As an ending of relationship or marriage

    Low Self-Confidence

    Sex Addiction

    Avoidance of issues

    Depression

    Several Types of Infidelity

    Sexual Affair

    A sexual affair involves a physical intimate sexual liaison, romantic or passionate attachment driven by desire between two individuals and without knowing the partner knowing of the affair. Boundaries in committed relationships dissolve when a partner steps outside of the committed relationship and marriage, establishing mutual agreements, limitations, and physical exclusivity rules. An individual becomes involved in a physical, sexual clandestine affair without emotional attachment outside of the committed relationship and marriage. A lustful passionate sexual affair is generally short-lived, with most lastly an average of six months. Nevertheless, there have been affairs that are secret and hidden and have lasted for years. Overall, most physical, sexual infidelities cannot sustain the level of attraction and excitement without an emotional connection and tend to fade away. The expectation of sexual exclusivity broken by the individual that strays outside of the marriage causes a deep sense of betrayal, loss, devastation, and trauma to their partner.

    Object Affair

    The individual’s attention is drawn away from the relationship and marriage and replaced by an outside activity, hobby, work, or interest. The individual rearranges their schedules and time making this their priority instead of their partner. “The Golf Widow” is an example where the partner is left alone for long periods while the individual spends their weekends enjoying golfing with their friends while neglecting their primary relationship. Individuals may become obsessed with their professional careers and spend most of their time focused on work while ignoring their partners and family. The excessive amount of energy, investment, time, and resources in pursuing these interests interferes with the relationship and marriage’s emotional and physical intimacy.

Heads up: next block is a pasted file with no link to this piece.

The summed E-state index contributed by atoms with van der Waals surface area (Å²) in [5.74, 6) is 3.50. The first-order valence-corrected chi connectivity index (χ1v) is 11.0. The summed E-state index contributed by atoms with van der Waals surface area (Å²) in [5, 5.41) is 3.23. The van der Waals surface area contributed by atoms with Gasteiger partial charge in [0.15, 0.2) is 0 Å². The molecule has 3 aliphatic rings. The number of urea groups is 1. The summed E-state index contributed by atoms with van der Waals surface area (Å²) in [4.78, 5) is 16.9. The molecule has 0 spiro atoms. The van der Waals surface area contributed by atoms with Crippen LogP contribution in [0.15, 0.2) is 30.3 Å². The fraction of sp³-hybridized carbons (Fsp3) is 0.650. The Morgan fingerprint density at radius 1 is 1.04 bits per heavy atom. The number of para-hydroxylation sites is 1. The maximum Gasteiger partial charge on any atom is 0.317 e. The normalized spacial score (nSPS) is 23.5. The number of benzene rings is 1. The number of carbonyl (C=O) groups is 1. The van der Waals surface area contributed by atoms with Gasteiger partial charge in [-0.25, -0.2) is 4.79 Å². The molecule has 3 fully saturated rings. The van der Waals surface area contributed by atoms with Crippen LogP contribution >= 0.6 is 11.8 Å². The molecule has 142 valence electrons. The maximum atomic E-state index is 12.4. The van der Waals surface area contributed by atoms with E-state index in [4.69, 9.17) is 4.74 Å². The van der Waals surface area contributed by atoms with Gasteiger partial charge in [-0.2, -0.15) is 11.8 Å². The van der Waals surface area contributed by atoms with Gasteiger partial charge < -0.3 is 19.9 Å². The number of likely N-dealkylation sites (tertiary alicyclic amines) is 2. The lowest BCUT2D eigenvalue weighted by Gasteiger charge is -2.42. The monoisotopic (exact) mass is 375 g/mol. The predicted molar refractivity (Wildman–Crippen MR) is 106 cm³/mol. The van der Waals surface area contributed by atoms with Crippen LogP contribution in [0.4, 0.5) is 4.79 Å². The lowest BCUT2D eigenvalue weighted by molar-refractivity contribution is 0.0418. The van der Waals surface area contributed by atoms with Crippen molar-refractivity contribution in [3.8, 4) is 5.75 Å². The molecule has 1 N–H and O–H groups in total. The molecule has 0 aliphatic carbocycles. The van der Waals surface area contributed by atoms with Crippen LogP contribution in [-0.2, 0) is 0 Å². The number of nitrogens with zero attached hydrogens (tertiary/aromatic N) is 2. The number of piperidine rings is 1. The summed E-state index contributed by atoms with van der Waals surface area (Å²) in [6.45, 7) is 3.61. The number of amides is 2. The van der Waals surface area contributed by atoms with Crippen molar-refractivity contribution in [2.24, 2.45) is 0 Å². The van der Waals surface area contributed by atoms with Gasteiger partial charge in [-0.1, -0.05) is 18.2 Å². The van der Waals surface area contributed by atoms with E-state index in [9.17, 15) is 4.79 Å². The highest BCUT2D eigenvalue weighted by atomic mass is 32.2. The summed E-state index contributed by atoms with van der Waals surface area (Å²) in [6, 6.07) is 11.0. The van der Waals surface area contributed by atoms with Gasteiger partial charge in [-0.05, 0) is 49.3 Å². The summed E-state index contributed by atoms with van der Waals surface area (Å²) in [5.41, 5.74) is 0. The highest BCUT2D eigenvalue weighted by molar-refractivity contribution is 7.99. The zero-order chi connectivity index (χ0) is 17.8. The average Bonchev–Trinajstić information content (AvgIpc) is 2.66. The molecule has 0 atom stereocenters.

Cybersex Affair

    A significant phenomenon on the Internet is online infidelity involving both an emotional and physical affair whereby the individual develops a connection known as cybersex or an online affair. It may begin as cyber flirting and escalate to an individual connecting to another in cyber sexual encounters through viewing pornography, live chat rooms, email, and sexting. The powerful attraction of the Internet and sexuality is powerful as it holds power to the relationship and marriage’s negative impact. These infidelities involve secrecy with the potential to take it to the next level and decide to meet in person bringing it from online internet infidelity to a physical affair. Cybersex can become an online sexual addiction with the individual spending more time on the computer than with their partner, destroying the relationship’s intimacy and trust. Often, cybersex is a symptom of problems, sexually compulsive behavior, and a lack of satisfaction.

    Emotional Affair